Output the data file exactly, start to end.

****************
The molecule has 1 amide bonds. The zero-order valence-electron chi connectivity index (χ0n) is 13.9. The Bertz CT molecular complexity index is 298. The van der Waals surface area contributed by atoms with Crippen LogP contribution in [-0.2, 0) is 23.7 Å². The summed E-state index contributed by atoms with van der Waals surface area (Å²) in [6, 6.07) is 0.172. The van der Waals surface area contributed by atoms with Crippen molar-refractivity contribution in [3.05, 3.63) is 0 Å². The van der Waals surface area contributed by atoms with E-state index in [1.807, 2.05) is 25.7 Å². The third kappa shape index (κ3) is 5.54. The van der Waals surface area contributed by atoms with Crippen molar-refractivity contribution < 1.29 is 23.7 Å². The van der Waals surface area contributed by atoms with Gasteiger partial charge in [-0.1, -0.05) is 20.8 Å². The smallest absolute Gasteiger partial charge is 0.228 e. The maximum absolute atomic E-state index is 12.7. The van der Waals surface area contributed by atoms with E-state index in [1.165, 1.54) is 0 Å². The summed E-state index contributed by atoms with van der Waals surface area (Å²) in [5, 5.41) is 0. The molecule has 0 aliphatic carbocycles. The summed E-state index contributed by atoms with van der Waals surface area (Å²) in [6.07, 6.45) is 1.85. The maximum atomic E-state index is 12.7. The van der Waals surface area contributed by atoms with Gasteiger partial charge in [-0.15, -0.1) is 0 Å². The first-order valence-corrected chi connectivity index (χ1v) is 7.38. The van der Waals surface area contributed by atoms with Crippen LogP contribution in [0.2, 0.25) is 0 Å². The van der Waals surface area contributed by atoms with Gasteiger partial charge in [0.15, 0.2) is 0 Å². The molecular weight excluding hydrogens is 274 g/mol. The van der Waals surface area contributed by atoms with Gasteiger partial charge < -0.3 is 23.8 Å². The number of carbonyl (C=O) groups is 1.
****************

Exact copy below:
The molecule has 1 amide bonds. The zero-order valence-electron chi connectivity index (χ0n) is 13.9. The Bertz CT molecular complexity index is 298. The van der Waals surface area contributed by atoms with Crippen LogP contribution in [-0.2, 0) is 23.7 Å². The summed E-state index contributed by atoms with van der Waals surface area (Å²) in [6, 6.07) is 0.172. The van der Waals surface area contributed by atoms with Crippen molar-refractivity contribution in [3.05, 3.63) is 0 Å². The van der Waals surface area contributed by atoms with E-state index in [1.807, 2.05) is 25.7 Å². The third kappa shape index (κ3) is 5.54. The van der Waals surface area contributed by atoms with Crippen molar-refractivity contribution < 1.29 is 23.7 Å². The van der Waals surface area contributed by atoms with Gasteiger partial charge in [-0.1, -0.05) is 20.8 Å². The smallest absolute Gasteiger partial charge is 0.228 e. The maximum absolute atomic E-state index is 12.7. The van der Waals surface area contributed by atoms with E-state index in [1.165, 1.54) is 0 Å². The summed E-state index contributed by atoms with van der Waals surface area (Å²) in [5, 5.41) is 0. The molecule has 0 aliphatic carbocycles. The summed E-state index contributed by atoms with van der Waals surface area (Å²) in [6.07, 6.45) is 1.85. The maximum atomic E-state index is 12.7. The van der Waals surface area contributed by atoms with Gasteiger partial charge in [-0.15, -0.1) is 0 Å². The first-order valence-corrected chi connectivity index (χ1v) is 7.38. The van der Waals surface area contributed by atoms with Crippen LogP contribution in [0.2, 0.25) is 0 Å². The van der Waals surface area contributed by atoms with Gasteiger partial charge in [0.15, 0.2) is 0 Å². The molecular weight excluding hydrogens is 274 g/mol. The van der Waals surface area contributed by atoms with Gasteiger partial charge < -0.3 is 23.8 Å². The number of carbonyl (C=O) groups is 1.